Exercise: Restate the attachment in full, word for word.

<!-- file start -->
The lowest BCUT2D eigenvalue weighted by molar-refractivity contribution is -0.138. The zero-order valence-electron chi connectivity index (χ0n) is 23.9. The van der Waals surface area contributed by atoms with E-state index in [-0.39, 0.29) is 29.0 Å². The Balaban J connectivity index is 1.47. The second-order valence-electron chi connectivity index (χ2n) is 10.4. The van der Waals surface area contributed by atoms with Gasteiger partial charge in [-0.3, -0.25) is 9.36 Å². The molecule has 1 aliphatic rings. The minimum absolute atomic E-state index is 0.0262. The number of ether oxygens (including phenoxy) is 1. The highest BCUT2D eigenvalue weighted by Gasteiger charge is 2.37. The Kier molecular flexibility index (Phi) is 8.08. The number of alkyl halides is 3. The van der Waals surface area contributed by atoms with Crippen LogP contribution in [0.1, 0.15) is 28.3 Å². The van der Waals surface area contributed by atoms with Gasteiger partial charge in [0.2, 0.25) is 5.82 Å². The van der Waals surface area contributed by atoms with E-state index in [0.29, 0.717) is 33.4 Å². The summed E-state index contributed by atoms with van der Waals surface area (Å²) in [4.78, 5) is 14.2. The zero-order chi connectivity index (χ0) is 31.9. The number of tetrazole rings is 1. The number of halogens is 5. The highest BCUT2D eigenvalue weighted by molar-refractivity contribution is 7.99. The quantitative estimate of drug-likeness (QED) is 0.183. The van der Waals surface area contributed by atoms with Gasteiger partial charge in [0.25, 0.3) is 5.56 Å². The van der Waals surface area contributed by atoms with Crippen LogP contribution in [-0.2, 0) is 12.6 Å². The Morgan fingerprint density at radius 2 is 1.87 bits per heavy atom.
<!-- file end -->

The lowest BCUT2D eigenvalue weighted by molar-refractivity contribution is -0.138. The zero-order valence-electron chi connectivity index (χ0n) is 23.9. The van der Waals surface area contributed by atoms with E-state index in [-0.39, 0.29) is 29.0 Å². The Balaban J connectivity index is 1.47. The second-order valence-electron chi connectivity index (χ2n) is 10.4. The van der Waals surface area contributed by atoms with Gasteiger partial charge in [-0.3, -0.25) is 9.36 Å². The molecule has 1 aliphatic rings. The minimum absolute atomic E-state index is 0.0262. The number of ether oxygens (including phenoxy) is 1. The highest BCUT2D eigenvalue weighted by Gasteiger charge is 2.37. The Kier molecular flexibility index (Phi) is 8.08. The number of alkyl halides is 3. The van der Waals surface area contributed by atoms with Crippen LogP contribution in [0.1, 0.15) is 28.3 Å². The van der Waals surface area contributed by atoms with Gasteiger partial charge in [0.2, 0.25) is 5.82 Å². The van der Waals surface area contributed by atoms with E-state index in [0.29, 0.717) is 33.4 Å². The summed E-state index contributed by atoms with van der Waals surface area (Å²) in [4.78, 5) is 14.2. The zero-order chi connectivity index (χ0) is 31.9. The number of tetrazole rings is 1. The number of halogens is 5. The highest BCUT2D eigenvalue weighted by molar-refractivity contribution is 7.99. The quantitative estimate of drug-likeness (QED) is 0.183. The van der Waals surface area contributed by atoms with Gasteiger partial charge in [0.25, 0.3) is 5.56 Å². The van der Waals surface area contributed by atoms with Crippen LogP contribution in [-0.2, 0) is 12.6 Å². The Morgan fingerprint density at radius 2 is 1.87 bits per heavy atom.